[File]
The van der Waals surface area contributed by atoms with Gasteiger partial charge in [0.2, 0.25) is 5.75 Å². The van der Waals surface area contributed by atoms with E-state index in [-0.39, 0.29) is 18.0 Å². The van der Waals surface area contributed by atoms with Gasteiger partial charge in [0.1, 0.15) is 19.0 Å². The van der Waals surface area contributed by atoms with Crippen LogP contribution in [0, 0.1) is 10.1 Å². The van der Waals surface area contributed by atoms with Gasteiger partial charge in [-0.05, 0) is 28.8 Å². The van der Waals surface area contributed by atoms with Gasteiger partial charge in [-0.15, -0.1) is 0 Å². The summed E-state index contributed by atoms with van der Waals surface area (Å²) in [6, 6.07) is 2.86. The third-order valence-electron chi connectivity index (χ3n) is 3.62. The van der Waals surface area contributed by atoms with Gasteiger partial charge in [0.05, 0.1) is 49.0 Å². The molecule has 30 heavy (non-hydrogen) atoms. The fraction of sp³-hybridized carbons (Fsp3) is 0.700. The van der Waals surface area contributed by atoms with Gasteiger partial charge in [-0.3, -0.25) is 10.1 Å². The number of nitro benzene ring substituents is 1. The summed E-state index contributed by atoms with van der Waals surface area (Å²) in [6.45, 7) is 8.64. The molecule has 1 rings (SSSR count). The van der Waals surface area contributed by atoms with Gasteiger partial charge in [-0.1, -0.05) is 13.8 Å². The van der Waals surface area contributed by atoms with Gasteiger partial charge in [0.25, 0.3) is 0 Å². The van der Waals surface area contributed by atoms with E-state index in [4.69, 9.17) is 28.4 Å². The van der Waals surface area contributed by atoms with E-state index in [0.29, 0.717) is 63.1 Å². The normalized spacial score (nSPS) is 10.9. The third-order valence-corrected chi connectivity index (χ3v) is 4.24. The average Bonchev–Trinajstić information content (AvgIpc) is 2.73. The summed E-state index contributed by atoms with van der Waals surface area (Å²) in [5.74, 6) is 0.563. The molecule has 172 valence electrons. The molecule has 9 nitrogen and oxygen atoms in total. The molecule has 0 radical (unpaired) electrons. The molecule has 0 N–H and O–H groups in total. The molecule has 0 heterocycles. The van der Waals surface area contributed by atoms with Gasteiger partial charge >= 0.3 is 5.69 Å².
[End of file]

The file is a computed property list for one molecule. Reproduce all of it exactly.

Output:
The van der Waals surface area contributed by atoms with Gasteiger partial charge in [0.2, 0.25) is 5.75 Å². The van der Waals surface area contributed by atoms with E-state index in [-0.39, 0.29) is 18.0 Å². The van der Waals surface area contributed by atoms with Gasteiger partial charge in [0.1, 0.15) is 19.0 Å². The van der Waals surface area contributed by atoms with Crippen LogP contribution in [0, 0.1) is 10.1 Å². The van der Waals surface area contributed by atoms with Gasteiger partial charge in [-0.05, 0) is 28.8 Å². The van der Waals surface area contributed by atoms with Gasteiger partial charge in [-0.15, -0.1) is 0 Å². The summed E-state index contributed by atoms with van der Waals surface area (Å²) in [6, 6.07) is 2.86. The third-order valence-electron chi connectivity index (χ3n) is 3.62. The van der Waals surface area contributed by atoms with Gasteiger partial charge in [0.05, 0.1) is 49.0 Å². The molecule has 30 heavy (non-hydrogen) atoms. The fraction of sp³-hybridized carbons (Fsp3) is 0.700. The van der Waals surface area contributed by atoms with Gasteiger partial charge in [-0.3, -0.25) is 10.1 Å². The number of nitro benzene ring substituents is 1. The summed E-state index contributed by atoms with van der Waals surface area (Å²) in [6.45, 7) is 8.64. The molecule has 1 rings (SSSR count). The van der Waals surface area contributed by atoms with Gasteiger partial charge in [-0.1, -0.05) is 13.8 Å². The van der Waals surface area contributed by atoms with Gasteiger partial charge in [0.25, 0.3) is 0 Å². The van der Waals surface area contributed by atoms with E-state index in [4.69, 9.17) is 28.4 Å². The van der Waals surface area contributed by atoms with E-state index in [0.29, 0.717) is 63.1 Å². The normalized spacial score (nSPS) is 10.9. The third-order valence-corrected chi connectivity index (χ3v) is 4.24. The average Bonchev–Trinajstić information content (AvgIpc) is 2.73. The summed E-state index contributed by atoms with van der Waals surface area (Å²) in [5.74, 6) is 0.563. The molecule has 172 valence electrons. The molecule has 9 nitrogen and oxygen atoms in total. The molecule has 0 radical (unpaired) electrons. The molecule has 0 N–H and O–H groups in total. The molecule has 0 heterocycles. The van der Waals surface area contributed by atoms with Gasteiger partial charge >= 0.3 is 5.69 Å².